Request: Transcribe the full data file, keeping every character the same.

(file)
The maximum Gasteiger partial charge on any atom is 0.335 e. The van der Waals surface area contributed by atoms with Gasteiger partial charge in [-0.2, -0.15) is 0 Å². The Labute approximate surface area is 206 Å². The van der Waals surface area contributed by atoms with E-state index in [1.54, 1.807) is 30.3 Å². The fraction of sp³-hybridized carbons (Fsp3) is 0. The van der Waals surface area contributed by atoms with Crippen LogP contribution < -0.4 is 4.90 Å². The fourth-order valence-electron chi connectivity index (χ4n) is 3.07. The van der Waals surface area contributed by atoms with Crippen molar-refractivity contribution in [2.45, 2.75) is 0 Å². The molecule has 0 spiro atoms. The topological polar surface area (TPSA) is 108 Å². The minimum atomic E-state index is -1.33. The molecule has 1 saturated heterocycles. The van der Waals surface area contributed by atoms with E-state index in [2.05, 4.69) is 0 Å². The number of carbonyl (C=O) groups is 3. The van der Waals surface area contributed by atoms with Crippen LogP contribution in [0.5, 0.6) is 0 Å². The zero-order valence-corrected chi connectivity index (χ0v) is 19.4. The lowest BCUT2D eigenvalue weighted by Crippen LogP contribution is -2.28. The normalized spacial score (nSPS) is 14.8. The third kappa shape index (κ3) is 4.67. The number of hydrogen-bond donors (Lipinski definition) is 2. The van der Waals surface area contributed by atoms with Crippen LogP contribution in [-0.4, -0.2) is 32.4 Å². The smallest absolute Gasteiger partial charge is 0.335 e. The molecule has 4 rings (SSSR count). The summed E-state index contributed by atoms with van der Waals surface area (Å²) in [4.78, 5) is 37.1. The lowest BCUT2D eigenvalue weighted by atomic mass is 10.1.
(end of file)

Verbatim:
The maximum Gasteiger partial charge on any atom is 0.335 e. The van der Waals surface area contributed by atoms with Gasteiger partial charge in [-0.2, -0.15) is 0 Å². The Labute approximate surface area is 206 Å². The van der Waals surface area contributed by atoms with E-state index in [1.54, 1.807) is 30.3 Å². The fraction of sp³-hybridized carbons (Fsp3) is 0. The van der Waals surface area contributed by atoms with Crippen LogP contribution < -0.4 is 4.90 Å². The fourth-order valence-electron chi connectivity index (χ4n) is 3.07. The van der Waals surface area contributed by atoms with Crippen molar-refractivity contribution in [2.45, 2.75) is 0 Å². The molecule has 0 spiro atoms. The topological polar surface area (TPSA) is 108 Å². The minimum atomic E-state index is -1.33. The molecule has 1 saturated heterocycles. The van der Waals surface area contributed by atoms with E-state index in [2.05, 4.69) is 0 Å². The number of carbonyl (C=O) groups is 3. The van der Waals surface area contributed by atoms with Crippen LogP contribution in [0.5, 0.6) is 0 Å². The zero-order valence-corrected chi connectivity index (χ0v) is 19.4. The lowest BCUT2D eigenvalue weighted by Crippen LogP contribution is -2.28. The normalized spacial score (nSPS) is 14.8. The third kappa shape index (κ3) is 4.67. The number of hydrogen-bond donors (Lipinski definition) is 2. The van der Waals surface area contributed by atoms with Crippen LogP contribution in [-0.4, -0.2) is 32.4 Å². The smallest absolute Gasteiger partial charge is 0.335 e. The molecule has 4 rings (SSSR count). The summed E-state index contributed by atoms with van der Waals surface area (Å²) in [4.78, 5) is 37.1. The lowest BCUT2D eigenvalue weighted by atomic mass is 10.1.